Now MSPs are adapting to new ways of working. But our rule book, the "Standing Orders", have yet to make all the adaptations which may be required.
Our Committee clerks wisely gathered us together yesterday for a "pre-dress-rehearsal" which included a dummy run vote. I don't think I speak out of turn if I say, "more work required", would be the proper conclusion. And that's partly why we started early.
The rules are clear. There are a couple of formal Parliamentary resolutions before the Committee today. We shall hear from the responsible Cabinet Secretary in her home in rural Perthshire. We shall ask probing questions.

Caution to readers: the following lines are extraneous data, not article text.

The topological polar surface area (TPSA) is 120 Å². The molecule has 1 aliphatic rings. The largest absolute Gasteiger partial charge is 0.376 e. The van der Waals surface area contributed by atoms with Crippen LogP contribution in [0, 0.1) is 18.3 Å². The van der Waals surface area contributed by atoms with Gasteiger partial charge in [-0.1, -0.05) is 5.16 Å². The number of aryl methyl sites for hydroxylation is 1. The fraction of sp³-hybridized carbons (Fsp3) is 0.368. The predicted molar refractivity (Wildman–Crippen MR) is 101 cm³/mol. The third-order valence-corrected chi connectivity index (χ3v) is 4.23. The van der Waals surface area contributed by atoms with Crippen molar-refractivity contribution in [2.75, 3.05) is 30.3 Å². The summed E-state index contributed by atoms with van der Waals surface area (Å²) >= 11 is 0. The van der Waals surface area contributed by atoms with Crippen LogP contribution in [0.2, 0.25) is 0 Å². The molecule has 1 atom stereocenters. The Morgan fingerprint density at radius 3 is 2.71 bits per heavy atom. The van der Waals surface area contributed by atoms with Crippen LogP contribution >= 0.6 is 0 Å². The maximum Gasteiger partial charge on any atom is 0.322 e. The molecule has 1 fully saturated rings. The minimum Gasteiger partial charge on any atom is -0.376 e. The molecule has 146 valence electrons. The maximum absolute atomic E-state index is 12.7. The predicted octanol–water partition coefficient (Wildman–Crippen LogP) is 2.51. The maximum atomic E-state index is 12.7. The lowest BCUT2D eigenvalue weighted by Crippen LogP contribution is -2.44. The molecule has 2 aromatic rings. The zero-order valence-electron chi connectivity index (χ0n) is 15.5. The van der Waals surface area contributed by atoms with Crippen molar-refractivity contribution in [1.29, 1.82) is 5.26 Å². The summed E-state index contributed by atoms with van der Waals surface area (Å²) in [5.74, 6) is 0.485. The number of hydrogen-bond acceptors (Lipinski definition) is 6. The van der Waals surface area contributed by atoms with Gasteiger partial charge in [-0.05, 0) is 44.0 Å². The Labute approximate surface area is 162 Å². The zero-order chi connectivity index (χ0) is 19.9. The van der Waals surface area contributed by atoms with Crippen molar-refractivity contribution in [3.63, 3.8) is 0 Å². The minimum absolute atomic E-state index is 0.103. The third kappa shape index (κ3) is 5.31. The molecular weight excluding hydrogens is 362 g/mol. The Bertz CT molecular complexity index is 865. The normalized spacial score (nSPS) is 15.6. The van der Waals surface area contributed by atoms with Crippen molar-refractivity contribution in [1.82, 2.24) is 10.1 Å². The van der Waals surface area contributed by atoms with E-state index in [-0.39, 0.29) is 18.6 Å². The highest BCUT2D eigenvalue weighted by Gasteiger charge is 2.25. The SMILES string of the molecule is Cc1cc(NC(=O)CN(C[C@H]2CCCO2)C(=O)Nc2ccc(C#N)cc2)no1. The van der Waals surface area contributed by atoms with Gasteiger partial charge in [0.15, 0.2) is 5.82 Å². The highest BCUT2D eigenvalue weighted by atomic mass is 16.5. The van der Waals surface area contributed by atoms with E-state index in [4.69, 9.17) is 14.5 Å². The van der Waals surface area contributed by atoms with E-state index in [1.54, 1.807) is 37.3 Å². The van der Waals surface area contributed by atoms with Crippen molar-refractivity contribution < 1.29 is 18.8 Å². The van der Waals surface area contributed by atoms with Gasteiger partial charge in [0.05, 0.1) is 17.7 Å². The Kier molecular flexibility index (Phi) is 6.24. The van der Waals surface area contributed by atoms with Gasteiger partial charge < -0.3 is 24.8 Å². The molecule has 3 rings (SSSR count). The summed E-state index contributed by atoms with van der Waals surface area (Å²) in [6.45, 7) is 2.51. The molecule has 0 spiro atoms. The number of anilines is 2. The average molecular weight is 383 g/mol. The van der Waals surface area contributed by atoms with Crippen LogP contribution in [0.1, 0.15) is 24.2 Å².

The main subject is the first stage of introducing a Deposit Return Scheme which is designed to improve our waste recycling. It seems to be supported in principle by all interests. But the detail and the timetable are matters where there is not yet a single view. In particular, manufacturers who will have to provide new product labelling, and retailers who will need to have facilities to accept back things like empty bottles, need time to prepare.
While today's debate about the framework regulations does not directly affect company operations out there, they do start the process.
So how will we decide whether we shall recommend the legislation before us today for approval?